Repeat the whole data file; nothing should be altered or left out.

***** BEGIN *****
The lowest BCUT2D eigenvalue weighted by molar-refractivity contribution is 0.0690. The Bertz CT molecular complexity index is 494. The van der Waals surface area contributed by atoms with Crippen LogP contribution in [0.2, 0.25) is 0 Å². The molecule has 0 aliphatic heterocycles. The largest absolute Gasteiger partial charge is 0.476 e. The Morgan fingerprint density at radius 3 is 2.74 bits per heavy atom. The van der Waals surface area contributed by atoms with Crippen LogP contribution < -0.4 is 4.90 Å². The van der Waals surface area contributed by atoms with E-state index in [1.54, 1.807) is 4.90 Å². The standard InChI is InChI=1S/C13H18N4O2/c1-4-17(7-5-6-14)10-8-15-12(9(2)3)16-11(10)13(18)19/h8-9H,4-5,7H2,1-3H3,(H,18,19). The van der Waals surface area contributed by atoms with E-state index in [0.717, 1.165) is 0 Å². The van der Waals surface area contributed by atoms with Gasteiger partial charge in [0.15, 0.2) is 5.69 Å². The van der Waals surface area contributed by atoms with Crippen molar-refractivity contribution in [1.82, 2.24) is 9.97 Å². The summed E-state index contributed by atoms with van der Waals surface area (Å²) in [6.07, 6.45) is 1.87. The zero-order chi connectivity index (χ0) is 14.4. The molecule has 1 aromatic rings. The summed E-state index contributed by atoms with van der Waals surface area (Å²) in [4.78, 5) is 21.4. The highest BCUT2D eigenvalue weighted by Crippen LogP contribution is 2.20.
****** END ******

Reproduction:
The lowest BCUT2D eigenvalue weighted by molar-refractivity contribution is 0.0690. The Bertz CT molecular complexity index is 494. The van der Waals surface area contributed by atoms with Crippen LogP contribution in [0.2, 0.25) is 0 Å². The molecule has 0 aliphatic heterocycles. The largest absolute Gasteiger partial charge is 0.476 e. The Morgan fingerprint density at radius 3 is 2.74 bits per heavy atom. The van der Waals surface area contributed by atoms with Crippen LogP contribution < -0.4 is 4.90 Å². The van der Waals surface area contributed by atoms with E-state index in [1.54, 1.807) is 4.90 Å². The standard InChI is InChI=1S/C13H18N4O2/c1-4-17(7-5-6-14)10-8-15-12(9(2)3)16-11(10)13(18)19/h8-9H,4-5,7H2,1-3H3,(H,18,19). The van der Waals surface area contributed by atoms with E-state index in [0.717, 1.165) is 0 Å². The van der Waals surface area contributed by atoms with Gasteiger partial charge in [0.15, 0.2) is 5.69 Å². The van der Waals surface area contributed by atoms with Crippen molar-refractivity contribution in [1.82, 2.24) is 9.97 Å². The summed E-state index contributed by atoms with van der Waals surface area (Å²) in [6.07, 6.45) is 1.87. The zero-order chi connectivity index (χ0) is 14.4. The molecule has 1 aromatic rings. The summed E-state index contributed by atoms with van der Waals surface area (Å²) in [4.78, 5) is 21.4. The highest BCUT2D eigenvalue weighted by Crippen LogP contribution is 2.20.